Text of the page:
In older adults with community-acquired pneumonia (CAP), treatment with b-lactam plus doxycycline was associated with a decreased risk for 30 and 90-day all-cause mortality, supporting current guideline recommendations for CAP treatment. These findings, from a retrospective observational cohort study, were published in Clinical Infectious Diseases.
Data for this study were sourced from the Department of Veterans Affairs (VA) Health Care System. Researchers sought to assess the effect of doxycycline among patients aged 65 years and older who were discharged from a VA hospital with a diagnosis of CAP between 2001 and 2012 were. Patients who did not receive antibiotic therapy concordant with the American Thoracic Society/Infectious Diseases Society of America (ATS/IDSA) clinical practice guidelines were excluded from the study. The primary outcomes were all-cause mortality within 30 and 90 days of hospital admission. To balance cohort differences, the researchers used a propensity matching approach.
Among a total of 70,533 patients included in the study, the mean age was 77.9 (SD, 7.4) years and 98.2% were men. Of these patients, 7.4% received a treatment regimen that contained doxycycline and 92.5% received an alternative guideline-concordant treatment regimen.
After stratification by treatment regimen, the researchers noted that patient groups differed significantly in terms of sex (P =.001), ethnicity (P <.0001), number of outpatient visits within the past year (P =.005), receipt of noninvasive ventilation during hospitalization (P =.002); and rates of dementia (P =.0001), stroke (P =.002), metastatic solid tumor (P =.005), diabetes (P =.007), or any prior malignancy (P =.04).
Among all patients included in the study, the unadjusted 30-day mortality rate was 6.4% for those who received b-lactam plus doxycycline and 9.1% for those who received an alternative treatment regimen (P <.0001). In addition, the mean hospital stay was 5.5 (SD, 6.8) and 5.84 (SD, 9.50) days among patients who received b-lactam plus doxycycline and those who received an alternative treatment regimen, respectively (P =.01).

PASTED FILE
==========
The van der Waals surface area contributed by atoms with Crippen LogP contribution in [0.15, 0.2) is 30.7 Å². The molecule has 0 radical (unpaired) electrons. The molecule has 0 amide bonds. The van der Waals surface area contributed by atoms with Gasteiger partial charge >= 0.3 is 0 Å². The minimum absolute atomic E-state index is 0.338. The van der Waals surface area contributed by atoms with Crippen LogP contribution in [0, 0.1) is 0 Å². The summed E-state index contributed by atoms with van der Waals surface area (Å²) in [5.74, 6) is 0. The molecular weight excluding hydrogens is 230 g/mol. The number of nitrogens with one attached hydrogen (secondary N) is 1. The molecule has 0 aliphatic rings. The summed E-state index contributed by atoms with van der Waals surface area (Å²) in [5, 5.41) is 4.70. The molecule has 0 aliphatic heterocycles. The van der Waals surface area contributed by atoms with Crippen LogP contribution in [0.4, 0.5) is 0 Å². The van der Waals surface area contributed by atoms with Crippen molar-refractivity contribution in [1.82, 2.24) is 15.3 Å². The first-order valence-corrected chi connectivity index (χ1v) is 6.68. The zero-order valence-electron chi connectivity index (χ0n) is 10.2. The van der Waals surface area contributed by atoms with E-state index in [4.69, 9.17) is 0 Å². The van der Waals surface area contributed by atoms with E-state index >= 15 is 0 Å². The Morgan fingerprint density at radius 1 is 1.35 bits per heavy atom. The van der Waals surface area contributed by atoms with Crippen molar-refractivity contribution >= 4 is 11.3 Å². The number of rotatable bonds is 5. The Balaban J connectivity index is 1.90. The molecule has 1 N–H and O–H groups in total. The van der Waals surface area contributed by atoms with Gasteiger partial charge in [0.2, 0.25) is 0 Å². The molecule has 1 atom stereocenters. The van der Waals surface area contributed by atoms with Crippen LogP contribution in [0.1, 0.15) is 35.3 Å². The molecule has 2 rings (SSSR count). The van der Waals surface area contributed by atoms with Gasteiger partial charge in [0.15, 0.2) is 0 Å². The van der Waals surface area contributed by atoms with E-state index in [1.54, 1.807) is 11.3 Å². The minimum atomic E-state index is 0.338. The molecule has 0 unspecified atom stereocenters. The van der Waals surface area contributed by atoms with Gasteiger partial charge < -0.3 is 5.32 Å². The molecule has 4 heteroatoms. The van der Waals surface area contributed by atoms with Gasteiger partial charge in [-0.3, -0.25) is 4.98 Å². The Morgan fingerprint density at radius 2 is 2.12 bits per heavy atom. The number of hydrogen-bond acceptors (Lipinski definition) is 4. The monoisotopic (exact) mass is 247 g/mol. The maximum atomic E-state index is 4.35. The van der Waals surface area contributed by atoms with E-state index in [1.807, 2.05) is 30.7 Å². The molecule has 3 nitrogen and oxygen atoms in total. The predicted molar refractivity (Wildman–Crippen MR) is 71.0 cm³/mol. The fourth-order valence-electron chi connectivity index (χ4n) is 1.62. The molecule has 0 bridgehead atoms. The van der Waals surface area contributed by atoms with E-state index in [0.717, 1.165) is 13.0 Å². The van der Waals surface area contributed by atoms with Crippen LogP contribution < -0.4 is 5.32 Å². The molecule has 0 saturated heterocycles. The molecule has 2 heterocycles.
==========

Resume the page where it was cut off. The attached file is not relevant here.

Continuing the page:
Among a propensity match cohort of 5278 patients from each treatment group, 30-day (odds ratio [OR], 0.72; 95% CI, 0.63-0.84) and 90-day (OR, 0.83; 95% CI, 0.74-0.92) mortality were significantly decreased among those who received b-lactam plus doxycycline (P <.001).
This study was limited by the lack of information about patients’ medication allergies and its predominantly male population.
These data indicated that b-lactam plus doxycycline for the treatment of older adults with CAP was superior to alternative guideline-concordant treatment regimens. The researchers concluded that “randomized [controlled] trials are needed to confirm this finding and to identify the best therapies for patients hospitalized with CAP.”
Disclosure: One author declared affiliations with industry. Please see the original reference for a full list of disclosures.
Uddin M, Mohammed T, Metersky M, Anzueto A, Alvarez CA, Mortensen EM. Effectiveness of beta-lactam plus doxycycline for patients hospitalized with community-acquired pneumonia. Clin Infect Dis. 2021;ciab863. doi:10.1093/cid/ciab863
This article originally appeared on Infectious Disease Advisor